Brian Blake – Book of Life
Focusing on family history that begins in the early 20th Century & brought up to present-day Brian Blake (vocals/acoustic & electric guitar) weaves his melodic tales with a slight Lyle Lovett vocal tone. There’s fine songwriting, pleasant melodies & performances. The title track “Book of Life,” has a Lovett tradition that works well in the framework of this easy-going showcase.
The tunes recall his grandparent’s struggles, changes in small towns, & disabled veterans (the seen & unseen). All music is gently seasoned with Americana spirit. The production is pristine & while it’s a bit alt-country in approach rather than traditional it has the charm & coherency that comes with authentic troubadour resplendence.
The 11-cut, 49-minute CD Book of Life (Drops Nov 18–HWY90) was produced by Walt Wilkins (percussion/harmony vocals) & Ron Flynt (bass/Wurlitzer piano/piano/baritone guitar).
For me, “The Ott Hotel,” is the jewel – sung in a Lyle Lovett style but not in an imitation the song is told in a strict Townes van Zandt form. More commercially viable & with a little humor is the simple upbeat country tune “Meant To Be,” — old-fashioned in custom but modern in approach. Good hook & the interlocking instrumentation is tight.
The difference between Lyle Lovett & Brian is that Brian’s tunes are more accessible & relatable using a similar tonality & pacing. Lovett tends to go a little quirky & which may be the reason for his slow ascension & acceptance in the mainstream. Brian also doesn’t look as “out there” as Lyle did.
The songs were recorded in Austin, Texas & have a fresh rural feel like the air after a spring storm & the sun starts to peek out from behind dark clouds. “New Year’s Day,” is simple & has just the right musical ornamentation to catch a listener’s ear. It has the country commercial gallop without being too sugary & pompous.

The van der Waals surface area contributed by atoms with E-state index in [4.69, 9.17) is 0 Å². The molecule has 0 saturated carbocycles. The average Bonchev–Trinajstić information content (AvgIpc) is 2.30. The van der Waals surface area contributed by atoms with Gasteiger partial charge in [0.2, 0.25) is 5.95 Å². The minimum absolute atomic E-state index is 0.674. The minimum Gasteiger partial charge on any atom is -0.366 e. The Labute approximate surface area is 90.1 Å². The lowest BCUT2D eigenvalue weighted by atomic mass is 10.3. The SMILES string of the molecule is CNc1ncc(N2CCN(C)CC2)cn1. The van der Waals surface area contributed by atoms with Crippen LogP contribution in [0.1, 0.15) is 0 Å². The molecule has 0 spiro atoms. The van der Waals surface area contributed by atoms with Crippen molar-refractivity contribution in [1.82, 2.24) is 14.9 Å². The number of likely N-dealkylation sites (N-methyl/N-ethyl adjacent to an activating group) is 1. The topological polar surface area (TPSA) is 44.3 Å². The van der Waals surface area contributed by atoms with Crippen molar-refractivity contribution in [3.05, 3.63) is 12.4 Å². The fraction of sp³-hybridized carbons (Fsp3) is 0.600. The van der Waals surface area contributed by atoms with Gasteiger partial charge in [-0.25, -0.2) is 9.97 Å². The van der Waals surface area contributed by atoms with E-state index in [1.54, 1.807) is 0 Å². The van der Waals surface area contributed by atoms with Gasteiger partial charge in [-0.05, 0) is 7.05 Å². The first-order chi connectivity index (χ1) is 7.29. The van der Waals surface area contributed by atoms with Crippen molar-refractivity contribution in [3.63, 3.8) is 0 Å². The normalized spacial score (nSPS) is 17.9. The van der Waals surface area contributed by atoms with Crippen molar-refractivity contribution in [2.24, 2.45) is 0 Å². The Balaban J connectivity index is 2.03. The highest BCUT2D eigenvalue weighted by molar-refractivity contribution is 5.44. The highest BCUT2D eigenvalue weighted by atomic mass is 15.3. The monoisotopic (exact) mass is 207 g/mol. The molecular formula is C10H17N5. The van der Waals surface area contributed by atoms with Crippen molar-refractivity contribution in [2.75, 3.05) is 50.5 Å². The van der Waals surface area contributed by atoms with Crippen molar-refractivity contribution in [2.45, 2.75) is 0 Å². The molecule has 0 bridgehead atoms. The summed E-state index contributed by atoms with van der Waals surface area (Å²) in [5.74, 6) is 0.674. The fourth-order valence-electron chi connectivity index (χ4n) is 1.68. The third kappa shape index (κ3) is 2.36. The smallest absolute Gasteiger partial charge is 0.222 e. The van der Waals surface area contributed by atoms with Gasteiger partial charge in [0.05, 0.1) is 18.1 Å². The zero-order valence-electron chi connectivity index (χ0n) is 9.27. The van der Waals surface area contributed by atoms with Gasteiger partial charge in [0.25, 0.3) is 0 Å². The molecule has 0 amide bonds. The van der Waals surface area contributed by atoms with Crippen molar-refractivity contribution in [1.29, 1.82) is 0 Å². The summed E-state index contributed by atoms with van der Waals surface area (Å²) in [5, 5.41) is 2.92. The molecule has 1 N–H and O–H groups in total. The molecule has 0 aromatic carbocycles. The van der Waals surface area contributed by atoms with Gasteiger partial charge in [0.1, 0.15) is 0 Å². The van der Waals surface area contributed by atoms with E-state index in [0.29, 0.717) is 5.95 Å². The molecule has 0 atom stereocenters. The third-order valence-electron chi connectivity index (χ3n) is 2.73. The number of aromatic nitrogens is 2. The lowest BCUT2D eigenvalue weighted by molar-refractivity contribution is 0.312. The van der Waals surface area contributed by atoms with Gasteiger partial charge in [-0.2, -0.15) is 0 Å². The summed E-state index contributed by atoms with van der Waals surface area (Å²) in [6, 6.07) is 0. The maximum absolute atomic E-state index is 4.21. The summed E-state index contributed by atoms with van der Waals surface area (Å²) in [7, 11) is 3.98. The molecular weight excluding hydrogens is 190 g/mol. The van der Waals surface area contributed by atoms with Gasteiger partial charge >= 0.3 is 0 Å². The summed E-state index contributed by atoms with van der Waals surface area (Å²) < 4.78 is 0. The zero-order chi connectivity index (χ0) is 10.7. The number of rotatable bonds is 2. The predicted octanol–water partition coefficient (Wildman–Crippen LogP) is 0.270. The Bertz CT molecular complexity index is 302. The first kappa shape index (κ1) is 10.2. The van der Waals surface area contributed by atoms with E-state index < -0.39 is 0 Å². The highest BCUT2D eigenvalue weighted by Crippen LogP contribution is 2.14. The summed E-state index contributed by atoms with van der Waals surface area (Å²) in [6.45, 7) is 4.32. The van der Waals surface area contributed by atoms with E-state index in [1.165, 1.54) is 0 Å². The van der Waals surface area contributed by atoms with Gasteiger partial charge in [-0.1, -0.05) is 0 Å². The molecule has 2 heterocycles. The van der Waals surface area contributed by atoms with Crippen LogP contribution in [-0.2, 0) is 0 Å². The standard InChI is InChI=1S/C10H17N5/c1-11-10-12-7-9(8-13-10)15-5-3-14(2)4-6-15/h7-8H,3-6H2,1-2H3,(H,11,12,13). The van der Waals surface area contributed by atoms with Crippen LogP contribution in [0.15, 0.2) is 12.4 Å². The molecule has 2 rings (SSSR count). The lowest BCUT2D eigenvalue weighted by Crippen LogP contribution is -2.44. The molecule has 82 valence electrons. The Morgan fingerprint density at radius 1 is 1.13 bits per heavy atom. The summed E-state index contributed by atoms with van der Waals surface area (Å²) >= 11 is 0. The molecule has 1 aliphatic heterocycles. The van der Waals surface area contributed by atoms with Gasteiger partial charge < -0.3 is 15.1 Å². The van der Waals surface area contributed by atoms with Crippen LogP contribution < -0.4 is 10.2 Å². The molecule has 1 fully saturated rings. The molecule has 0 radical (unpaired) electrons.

If you want to sum up a lifetime the only word that describes its measure is memories. And Brian Blake has pieced together a smoothly produced work that gently explores times gone by using the archeology of Americana. He recalls the past & brings it up to date. Are we better today than yesterday? That’s not what’s being asked. He just wants to see if you remember things the way he did & if it sparked a memory of your own.
“Nothing Gold Can Stay,” is not exactly a rewrite of The Beatles’ “Penny Lane,” but it is a small vocalized Norman Rockwell painting.
Highlights – “Book of Life,” “Rose Marie,” “The Ott Hotel,” “Meant To Be,” “Move on J.D.,” “New Year’s Day” & “Little Boys.”
Musicians – Chris Beall (electric guitar), Rich Brotherton (2nd acoustic guitar/cittern/dobro/tenor guitar, mandolin & resonator guitar), John Chipman (drums/percussion), Bart de Win (accordion) & Warren Hood (fiddle), Betty Soo (harmony vocals).
Music samples: https://brianblakeguitar.bandcamp.com/releases
Color image courtesy of Brian’s website. CD @ https://www.brianblake.net/
Enjoy our previous coverage here: Song Premiere: Brian Blake “Book of Life”
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Nothing Gold Can Stay is the title of a well-known Robert Frost poem.